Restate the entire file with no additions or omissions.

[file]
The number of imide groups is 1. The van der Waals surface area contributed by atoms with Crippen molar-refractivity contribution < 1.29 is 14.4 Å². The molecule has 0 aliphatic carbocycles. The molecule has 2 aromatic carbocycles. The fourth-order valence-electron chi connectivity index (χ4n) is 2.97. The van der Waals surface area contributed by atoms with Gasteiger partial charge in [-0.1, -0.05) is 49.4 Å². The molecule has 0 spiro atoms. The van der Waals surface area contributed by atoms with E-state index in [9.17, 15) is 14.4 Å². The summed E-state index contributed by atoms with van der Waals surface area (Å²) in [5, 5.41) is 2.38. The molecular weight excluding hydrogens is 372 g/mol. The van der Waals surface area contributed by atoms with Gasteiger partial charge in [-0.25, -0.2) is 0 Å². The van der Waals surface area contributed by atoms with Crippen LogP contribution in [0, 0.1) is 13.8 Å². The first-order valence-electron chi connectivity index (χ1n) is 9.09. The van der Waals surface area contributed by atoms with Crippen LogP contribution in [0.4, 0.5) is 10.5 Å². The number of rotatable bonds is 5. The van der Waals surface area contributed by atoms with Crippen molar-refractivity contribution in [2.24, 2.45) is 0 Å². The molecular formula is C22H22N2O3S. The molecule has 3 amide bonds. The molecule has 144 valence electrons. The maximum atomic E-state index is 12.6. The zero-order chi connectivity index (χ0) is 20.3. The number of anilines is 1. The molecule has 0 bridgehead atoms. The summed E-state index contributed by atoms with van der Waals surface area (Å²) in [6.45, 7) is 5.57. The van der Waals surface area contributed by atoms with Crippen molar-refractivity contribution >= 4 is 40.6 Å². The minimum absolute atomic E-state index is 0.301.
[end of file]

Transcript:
The number of imide groups is 1. The van der Waals surface area contributed by atoms with Crippen molar-refractivity contribution < 1.29 is 14.4 Å². The molecule has 0 aliphatic carbocycles. The molecule has 2 aromatic carbocycles. The fourth-order valence-electron chi connectivity index (χ4n) is 2.97. The van der Waals surface area contributed by atoms with Gasteiger partial charge in [-0.1, -0.05) is 49.4 Å². The molecule has 0 spiro atoms. The van der Waals surface area contributed by atoms with E-state index in [9.17, 15) is 14.4 Å². The summed E-state index contributed by atoms with van der Waals surface area (Å²) in [5, 5.41) is 2.38. The molecular weight excluding hydrogens is 372 g/mol. The van der Waals surface area contributed by atoms with Gasteiger partial charge in [-0.25, -0.2) is 0 Å². The van der Waals surface area contributed by atoms with Crippen LogP contribution in [0, 0.1) is 13.8 Å². The first-order valence-electron chi connectivity index (χ1n) is 9.09. The van der Waals surface area contributed by atoms with Crippen LogP contribution in [0.4, 0.5) is 10.5 Å². The number of rotatable bonds is 5. The van der Waals surface area contributed by atoms with Crippen molar-refractivity contribution in [2.24, 2.45) is 0 Å². The molecular formula is C22H22N2O3S. The molecule has 3 amide bonds. The molecule has 144 valence electrons. The maximum atomic E-state index is 12.6. The zero-order chi connectivity index (χ0) is 20.3. The number of anilines is 1. The molecule has 0 bridgehead atoms. The summed E-state index contributed by atoms with van der Waals surface area (Å²) in [6.45, 7) is 5.57. The van der Waals surface area contributed by atoms with Crippen molar-refractivity contribution >= 4 is 40.6 Å². The minimum absolute atomic E-state index is 0.301.